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Erdogan’s Kashmir approach

IF the suggestion was a surprise, India’s swift rejection was not. Nevertheless, for friends of Pakistan and India and countries with an interest and stake in peace in South Asia, the call for a multilateral approach to the Kashmir dispute by Turkish President Recep Tayyip Erdogan is a sensible idea. Unfortunately, less reasonable has been India’s official response, with the foreign ministry’s spokesperson claiming that the “issue of Kashmir is essentially an issue of terrorism”. To its old formulation of denying that Kashmir is a dispute — thereby trying to reduce the diplomatic and international implications — India now appears to be adding that the Kashmir issue is somehow a matter of so-called cross-LoC terrorism. That is absurd. And if anything has ever proved the absurdity of such an official claim, the wrenching scenes of schoolchildren, boys and girls under attack by Indian security forces and throwing stones in defiance have demonstrated how far India has drifted from reality on the Kashmir dispute.

Indeed, the violence perpetrated by the state of India inside India-held Kashmir has become a humanitarian crisis that requires the urgent attention of the outside world. The sheer scale of the violence by Indian security forces against the determined and brave people of IHK ought to be enough to prick the world’s conscience and stir it to intervene on behalf of an oppressed population standing up to a vast military apparatus. President Erdogan showed the statesman’s way forward by broaching the subject of Kashmir with the Indian media ahead of a trip to India. Other international leaders should take their cue from the Turkish leader and demonstrate a courageous and principled stand by speaking directly to India about the need for it to move forward on the Kashmir dispute. Mr Erdogan’s unprecedented remarks have demonstrated that India is unable and unwilling to turn away the outside world if the latter makes a fair and balanced assessment of the Kashmir dispute.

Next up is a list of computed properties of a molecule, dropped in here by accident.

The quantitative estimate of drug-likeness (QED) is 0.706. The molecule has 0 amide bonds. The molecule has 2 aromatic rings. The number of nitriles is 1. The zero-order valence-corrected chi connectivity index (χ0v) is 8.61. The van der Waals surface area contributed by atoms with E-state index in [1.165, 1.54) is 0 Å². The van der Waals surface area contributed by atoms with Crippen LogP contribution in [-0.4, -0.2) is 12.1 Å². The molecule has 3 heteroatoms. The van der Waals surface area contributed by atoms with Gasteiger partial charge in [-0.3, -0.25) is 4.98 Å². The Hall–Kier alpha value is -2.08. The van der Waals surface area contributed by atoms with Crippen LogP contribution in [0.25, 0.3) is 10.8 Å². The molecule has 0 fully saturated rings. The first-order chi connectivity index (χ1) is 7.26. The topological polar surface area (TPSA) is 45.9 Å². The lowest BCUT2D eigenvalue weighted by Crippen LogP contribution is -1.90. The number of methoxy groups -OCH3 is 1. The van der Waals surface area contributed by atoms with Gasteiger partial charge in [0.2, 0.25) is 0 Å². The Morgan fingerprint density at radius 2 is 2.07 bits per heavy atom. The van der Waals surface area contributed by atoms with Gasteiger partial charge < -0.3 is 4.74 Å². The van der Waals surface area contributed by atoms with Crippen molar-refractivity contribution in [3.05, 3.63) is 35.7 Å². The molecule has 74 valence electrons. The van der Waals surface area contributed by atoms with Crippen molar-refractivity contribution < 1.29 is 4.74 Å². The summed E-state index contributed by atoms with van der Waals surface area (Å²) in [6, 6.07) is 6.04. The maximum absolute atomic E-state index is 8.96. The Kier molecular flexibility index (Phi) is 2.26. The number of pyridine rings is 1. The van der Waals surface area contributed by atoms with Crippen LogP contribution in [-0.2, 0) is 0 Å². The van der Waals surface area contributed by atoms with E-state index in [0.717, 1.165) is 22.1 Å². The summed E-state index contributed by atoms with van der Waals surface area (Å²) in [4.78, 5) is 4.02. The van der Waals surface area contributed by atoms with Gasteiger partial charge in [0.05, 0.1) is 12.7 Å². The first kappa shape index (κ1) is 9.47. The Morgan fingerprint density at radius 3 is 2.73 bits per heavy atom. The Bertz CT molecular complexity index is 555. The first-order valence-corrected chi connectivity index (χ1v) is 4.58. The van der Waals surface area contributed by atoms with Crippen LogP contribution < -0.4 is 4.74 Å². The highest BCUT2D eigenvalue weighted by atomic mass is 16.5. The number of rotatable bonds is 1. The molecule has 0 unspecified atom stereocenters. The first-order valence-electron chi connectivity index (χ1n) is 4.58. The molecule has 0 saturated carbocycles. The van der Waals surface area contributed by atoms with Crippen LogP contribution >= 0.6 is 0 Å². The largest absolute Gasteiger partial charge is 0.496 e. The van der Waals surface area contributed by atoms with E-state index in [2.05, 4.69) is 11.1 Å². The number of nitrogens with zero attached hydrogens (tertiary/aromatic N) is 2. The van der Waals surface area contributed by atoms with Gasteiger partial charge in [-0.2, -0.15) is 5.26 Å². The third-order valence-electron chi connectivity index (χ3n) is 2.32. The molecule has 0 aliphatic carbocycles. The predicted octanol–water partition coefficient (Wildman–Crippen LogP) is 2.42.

For Pakistan, the challenge is threefold. One, through diplomacy and international activism it must bring global pressure to bear on India to reverse the violent and oppressive course it has opted in the occupied territory especially in recent times. Second, Pakistan must seek to engage India diplomatically to reduce cross-LoC tensions in Kashmir. Third, it must find a way to restart a stalled overall dialogue process with India — Kashmir may be critical to a permanent peace, but there are many other areas in which talks can also move forward. If it is Prime Minister Nawaz Sharif’s intention to meet Indian Prime Minister Narendra Modi on the sidelines of the Shanghai Cooperation Organisation summit in June, the two leaders ought to have a road map in mind that can survive any immediate assault and long-term suspicion.thansk by Dwan news

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